AMD Makes An Evolutionary Leap In Linux Support
Written by Michael Larabel in Display Drivers on 19 June 2008. Page 3 of 3. 96 Comments

If CrossFire isn't enough to satisfy you, well, AMD is working on other exciting Linux features too. We'll have to tell you about those on another day, but feel free to share your hopes and speculations in the Phoronix Forums. These Linux announcements today of same-day Radeon HD 4800 support, Tux being part of their licensed box design, forthcoming CrossFire support, and other major features coming are major wins for the Linux community. For those concerned that AMD is attempting to build back up its binary blockade, don't worry as their open-source strategy will continue with the RV770. AMD engineers are in the process of sanitizing the programming documentation for this brand new GPU for public release in the coming weeks. We suspect the xf86-video-ati and xf86-video-radeonhd developers will have the documentation even sooner under NDA. In addition, the open-sourcing of KGrids and TCore will be relevant and helpful for the 2D and 3D RV770 open-source support.

Previously we shared that open-source UVD support may be unlikely for the Radeon R600 series due to trouble sharing UVD documentation without exposing the DRM (Digital Rights Management) coupled within this block. Future product generations may be of a more modular design, but there's potentially good news surrounding the open-source UVD on the RV770. Its UVD2 design isn't modular, but AMD's John Bridgman believes there may be a way to open up UVD2 without comprising their DRM obligations. Open-source CrossFire/CrossFireX is also possible, but we'll save talking about that until the open-source developers have got more 3D work tackled.

In addition to the documentation and source-code to some of their pre-silicon test suites, parts of the RV770 microcode should be pushed into the open-source world within Mesa shortly. The RV770 microcode is split into five pieces: CP, PFP, RFC, UVD, and SMC. For reference, the R500 series and early only had the CP (Command Processor) microcode while the R600 had appended the PFP (Pre-Fetch Parser), RLC (Run List Controller), and UVD (Unified Video Decoder) sets. The Run-List Controller microcode may be opened up in the near future for the R600/RV770 while UVD and SMC will be initially left out. The SMC microcode is responsible for the new micro-controller on the RV770 that handles load monitoring, power management, fan speed monitoring, and related tasks.

In the January issue of Linux+DVD magazine I had shared my views with how AMD has went from being viewed as a company to hate within the Linux ecosystem to one that Linux users adore. Just two years ago the level of their Linux support wasn't very bright and many considered them to be in a laughable state with hordes of problems -- just go back to the ATI Redblog for some views from that point in ATI's history. AMD has kept to their word on improving their Linux support and this holds even more true with today's announcements.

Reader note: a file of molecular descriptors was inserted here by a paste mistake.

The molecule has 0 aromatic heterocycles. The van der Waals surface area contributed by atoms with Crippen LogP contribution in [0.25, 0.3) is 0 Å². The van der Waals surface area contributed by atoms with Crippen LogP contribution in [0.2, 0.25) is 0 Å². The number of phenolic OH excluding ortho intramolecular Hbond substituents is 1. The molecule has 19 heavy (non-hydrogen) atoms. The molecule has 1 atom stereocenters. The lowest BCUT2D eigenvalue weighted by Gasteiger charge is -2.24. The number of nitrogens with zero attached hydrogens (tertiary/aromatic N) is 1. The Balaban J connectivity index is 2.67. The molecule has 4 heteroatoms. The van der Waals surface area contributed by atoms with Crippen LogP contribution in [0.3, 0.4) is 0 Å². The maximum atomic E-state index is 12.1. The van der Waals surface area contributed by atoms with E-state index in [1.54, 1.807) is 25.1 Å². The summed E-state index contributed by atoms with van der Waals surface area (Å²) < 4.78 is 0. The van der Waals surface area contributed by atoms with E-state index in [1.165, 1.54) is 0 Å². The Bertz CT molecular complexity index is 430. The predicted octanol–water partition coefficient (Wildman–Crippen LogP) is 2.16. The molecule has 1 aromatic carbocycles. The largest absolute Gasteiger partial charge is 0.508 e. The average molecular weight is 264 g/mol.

While AMD won't simply eliminate their proprietary driver or provide it under a free software license due to reasons we've mentioned before, they are setting an example for other companies to follow with how to nurture Linux and provide first-rate support for all of their customers: those wanting a pure open-source solution that's easy to setup/use and then an option for those wanting a high-performance feature-rich driver.

Going forward, AMD representatives have expressed confidence that these same-day efforts should continue from now on. What have been their motivations behind their growing love within Linux? AMD representatives have shared that it just "made sense" and they have been valuing the feedback of their Linux customers (cheers!). AMD has now established itself as one of the premiere hardware vendors supporting the Linux operating system and one with an even brighter future ahead.

Once again, apologies that the Linux benchmarks of the new Radeon HD 4850 "RV770" aren't available today, but we will have a full write-up with these results (from the Phoronix Test Suite) completed within a few days. If you have any immediate questions about these new graphics cards and Linux, head on over the Phoronix Forums for the answers. You can tell us in the forums what other features you think (or hope) AMD will be bringing to Linux as well.

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Michael Larabel is the principal author of and founded the site in 2004 with a focus on enriching the Linux hardware experience. Michael has written more than 20,000 articles covering the state of Linux hardware support, Linux performance, graphics drivers, and other topics. Michael is also the lead developer of the Phoronix Test Suite, Phoromatic, and automated benchmarking software. He can be followed via Twitter or contacted via

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